I know that as leaders of your communities you are taking steps to deal with the challenge of accommodating both growth and sustainability. Councils’ adoption of initiatives such as Communities for Climate Protection, the work of the Metropolitan Sector forum, and collaborative projects such as the Quality of Life reports, demonstrate that commitment. I understand that local government managers are also proactively working together on these issues through SOLGM.

These efforts are deliberate, incremental and contribute towards achieveing sustainable growth in our communities.

Housing

Another issue raised in the Quality of Life Report is that of housing. The Report notes that home ownership rates are lower amongst some sectors of the population, notably Māori, Pacific Island and lower income households.

The emphasis on housing highlights the challenge for this Government and we are concerned about housing affordability, particularly in metropolitan areas. Suitable housing is an important factor in ensuring individual and community wellbeing. And we need to consider how we might respond to issues of demand, supply and affordability of quality housing.

Some of you may be aware that the Government is developing a bill aimed at increasing the supply of affordable housing. Under the Affordable Housing Bill, councils will be able to require all property developers to make a contribution to the cost of providing affordable housing. A contribution could be land, houses, or funds instead of houses. Councils wanting to use the provisions will have to develop an affordable housing policy, which in turn would be based on a housing needs assessment.

We recognise that housing affordability varies from town to town and district to district. So councils will be able to choose whether or not they use the Bill’s provisions. We intend that the provisions will be flexible enough to enable councils to use the tools in the way best suited to their communities.

Caring for our Young

I was pleased to see that improving the wellbeing and safety of our young is one of the points for action in the Report.

I was interested to learn that many of your cities have a younger median age than nationally - in Manukau and Porirua, for example, a quarter of the population is under 15 years of age. Having a high proportion of children and young people can create both benefits and challenges for communities. They can contribute vitality, enthusiasm and innovation to their communities. The challenge is to try to create the right climate and opportunities to encourage them to make that contribution. Children and young people often have little or no say in policies that affect them so I urge you to consider their views wherever possible.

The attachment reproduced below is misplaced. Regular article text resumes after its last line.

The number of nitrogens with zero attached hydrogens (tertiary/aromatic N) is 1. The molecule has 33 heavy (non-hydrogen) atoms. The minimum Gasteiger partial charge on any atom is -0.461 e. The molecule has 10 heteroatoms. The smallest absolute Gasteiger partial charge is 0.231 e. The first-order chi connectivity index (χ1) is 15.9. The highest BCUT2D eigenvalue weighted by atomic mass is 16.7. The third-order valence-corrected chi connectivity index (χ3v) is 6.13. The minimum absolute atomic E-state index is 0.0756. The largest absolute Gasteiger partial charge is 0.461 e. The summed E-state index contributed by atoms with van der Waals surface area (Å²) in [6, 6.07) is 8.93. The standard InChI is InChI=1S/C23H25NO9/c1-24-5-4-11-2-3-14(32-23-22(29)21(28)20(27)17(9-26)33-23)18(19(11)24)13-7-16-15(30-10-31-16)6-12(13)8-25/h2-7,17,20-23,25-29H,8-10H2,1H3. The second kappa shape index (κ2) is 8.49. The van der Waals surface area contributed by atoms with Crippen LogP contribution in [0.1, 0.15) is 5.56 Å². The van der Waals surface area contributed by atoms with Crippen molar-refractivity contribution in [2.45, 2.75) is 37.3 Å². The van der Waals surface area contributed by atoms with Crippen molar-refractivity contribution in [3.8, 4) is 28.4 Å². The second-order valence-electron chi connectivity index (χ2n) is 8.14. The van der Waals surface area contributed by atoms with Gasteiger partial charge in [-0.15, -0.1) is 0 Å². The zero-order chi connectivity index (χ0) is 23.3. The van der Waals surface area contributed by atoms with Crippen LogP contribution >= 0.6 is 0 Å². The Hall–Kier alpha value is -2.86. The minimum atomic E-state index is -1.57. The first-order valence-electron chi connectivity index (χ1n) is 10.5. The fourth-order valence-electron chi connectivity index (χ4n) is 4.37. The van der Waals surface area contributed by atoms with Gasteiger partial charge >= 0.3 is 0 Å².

Many of your cities also have relatively large numbers of Pacific Island and Māori families. The Report states that these families, and sole-parent families, tend to be over-represented in the lower socio-economic bracket. This can impact on their ability to access goods and services. Involving them in decisions about their communities is crucial if we want to ensure they have the resources they need to raise their children.

Young people are our future. I believe that achieving long-term sustainable social and economic growth depends on how well we care for them and respond to their needs. I want to acknowledge the work many of you are doing to encourage greater participation of young people, Maaori and Pacific communities.

Working together

The Report acknowledges that the issues you are facing to ensure a good quality of life for your communities are often best solved by a collaborative approach involving local government, central government, and the community, iwi/Māori and private sector organisations. I agree with the view that we should all work together to ensure the wellbeing of our communities, and for my part in the scheme of things, I will continue to work towards ensuring a legislative framework that enables you to carry out your responsibilities, and advocates across the government sector towards integrated partnering with Local Government to achieve better outcomes.

A close working relationship between local and central government is critical. The sustainability of rates, civil defence and Auckland governance are just a few examples that compound my motivation to get it right with you.

Conclusion

Overall, the Report stated that 90% of residents feel they have a good or very good quality of life. That’s a pretty good indicator. While the road ahead is certainly not without its challenges, I am confident that your willingness to work together on initiatives such as the Quality of Life project will help you to better respond to the challenges ahead and continue to make a difference to improve the lives and wellbeing of your communities.


ENDS